The Seminoles are a very proud people, devoted to their heritage and traditions. They believe strongly in their culture, which is displayed in many ways, including Stomp Dances Art, Storytelling, Music, and the devotion to their loved ones who pass on.
The original Muscogee language is still spoken by many Seminole elders, but is slowly fading away, possibly due to the younger generation's lack of interest in the language. However, this may change as efforts are being made to implement the language into the public school system, where it can be learned by young children.
ABOUT THE SEMINOLES
POLITICAL CULTURE: The Seminole Tribe of Oklahoma consists of fourteen individual bands or groups, two of which are Freedmen bands (descendants of slaves who found refuge and freedom with the tribe before the tribe's removal from Florida).
Individuals are inherited into their respective band through their mother (they must be a member of the band their mother belonged to). Each band has an elected Chairman and Vice Chairman. Each band meets once a month to discuss tribal matters of importance.
The Seminole Nation of Oklahoma has an elected Chief and Assistant Chief, who both represent the tribe as a whole. Their role is very important in administering to the people of the Seminole Nation. The current Chief is Jerry G. Haney, of Shawnee, OK. The current Assistant Chief is James Factor, of Cromwell, OK.
All final decisions regarding the tribe (economic development, social programs, activities, employment opportunities, etc.) are the responsibility of the General Council, the governing body of the Seminole Nation. The General Council consists of two representatives of each band, who are elected by vote of the members of their band. The General Council holds quarterly meetings to discuss tribal matters and vote on matters that need their approval or disapproval. Special meetings are called if a decision is needed right away.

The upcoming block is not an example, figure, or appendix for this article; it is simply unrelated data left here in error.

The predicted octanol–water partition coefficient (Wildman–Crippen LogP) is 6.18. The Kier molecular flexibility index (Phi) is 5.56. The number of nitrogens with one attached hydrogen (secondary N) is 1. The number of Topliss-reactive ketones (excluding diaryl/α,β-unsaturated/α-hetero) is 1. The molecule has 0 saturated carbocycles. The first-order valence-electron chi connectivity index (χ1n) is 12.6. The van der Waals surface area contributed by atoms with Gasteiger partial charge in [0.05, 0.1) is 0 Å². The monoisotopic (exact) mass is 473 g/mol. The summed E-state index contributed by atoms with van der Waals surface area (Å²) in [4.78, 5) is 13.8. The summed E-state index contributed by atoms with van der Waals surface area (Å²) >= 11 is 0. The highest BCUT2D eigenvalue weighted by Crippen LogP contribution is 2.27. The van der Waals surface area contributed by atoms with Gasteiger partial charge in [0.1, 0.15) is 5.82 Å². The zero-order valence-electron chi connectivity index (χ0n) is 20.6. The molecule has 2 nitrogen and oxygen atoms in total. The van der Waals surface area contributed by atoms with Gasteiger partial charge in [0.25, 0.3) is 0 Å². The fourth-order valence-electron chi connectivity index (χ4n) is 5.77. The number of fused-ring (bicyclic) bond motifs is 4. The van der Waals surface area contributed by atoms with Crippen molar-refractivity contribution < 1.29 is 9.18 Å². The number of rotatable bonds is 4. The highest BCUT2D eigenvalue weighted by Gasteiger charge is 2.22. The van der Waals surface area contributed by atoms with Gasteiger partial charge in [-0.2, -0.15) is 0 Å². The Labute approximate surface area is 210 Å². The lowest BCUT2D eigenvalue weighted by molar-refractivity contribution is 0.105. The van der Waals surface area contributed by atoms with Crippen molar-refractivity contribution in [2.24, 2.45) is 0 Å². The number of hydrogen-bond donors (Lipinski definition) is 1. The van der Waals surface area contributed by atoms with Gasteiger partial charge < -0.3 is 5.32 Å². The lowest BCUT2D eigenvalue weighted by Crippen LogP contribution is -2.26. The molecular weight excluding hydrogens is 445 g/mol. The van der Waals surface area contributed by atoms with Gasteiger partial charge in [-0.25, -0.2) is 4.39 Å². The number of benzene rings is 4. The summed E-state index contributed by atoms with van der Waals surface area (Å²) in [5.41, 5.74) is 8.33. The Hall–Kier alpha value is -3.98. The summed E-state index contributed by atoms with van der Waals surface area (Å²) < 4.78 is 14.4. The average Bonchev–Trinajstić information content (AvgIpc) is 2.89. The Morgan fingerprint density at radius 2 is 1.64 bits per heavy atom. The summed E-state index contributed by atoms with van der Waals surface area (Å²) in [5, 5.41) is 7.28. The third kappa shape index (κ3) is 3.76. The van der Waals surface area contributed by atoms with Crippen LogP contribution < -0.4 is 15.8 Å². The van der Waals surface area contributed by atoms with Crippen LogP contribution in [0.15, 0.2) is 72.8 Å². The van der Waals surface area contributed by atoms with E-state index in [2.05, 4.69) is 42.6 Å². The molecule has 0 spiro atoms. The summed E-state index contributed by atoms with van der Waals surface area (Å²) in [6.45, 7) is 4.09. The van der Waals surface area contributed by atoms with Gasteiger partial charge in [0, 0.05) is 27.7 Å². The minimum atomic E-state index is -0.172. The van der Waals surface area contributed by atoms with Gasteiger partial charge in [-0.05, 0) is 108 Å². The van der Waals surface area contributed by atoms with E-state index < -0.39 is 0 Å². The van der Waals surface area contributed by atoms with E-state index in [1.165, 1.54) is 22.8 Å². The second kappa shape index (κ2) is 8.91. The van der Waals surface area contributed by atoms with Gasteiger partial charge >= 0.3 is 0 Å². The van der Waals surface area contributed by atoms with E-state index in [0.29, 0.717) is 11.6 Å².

RELIGION AND SCHOOLS: The Seminole Nation is divided into two religions, Christianity and Traditional. Christianity is the acceptance of Jesus Christ and the development of his teachings into our daily lives. There are several Seminole Indian churches in our area for worship.
Traditional religion is the stomp dance. The stomp dance is derived from the Green Corn Dance, which was brought over by the Five Civilized Tribes during their removal from Florida.
Seminole children attend public schools where efforts are being made to bring more Indian culture and language in the schools.
GEOGRAPHICAL LOCATION & POPULATION: The Seminole Nation boundaries include areas scattered throughout Seminole County, one of the most economically depressed counties in Oklahoma. The tribal headquarters are located at Wewoka (meaning Barking Waters), which is the county seat of Seminole County.
The Seminole Nation currently has around 12,000 enrolled tribal members, of which about 60 percent live within or near the Seminole nation boundaries. Except for about 700 not living in Oklahoma, the remainder live in other parts of the state.
Seminole Nation of Oklahoma
PO Box 1498
Wewoka, OK 74884.
Come visit us in Wewoka, Oklahoma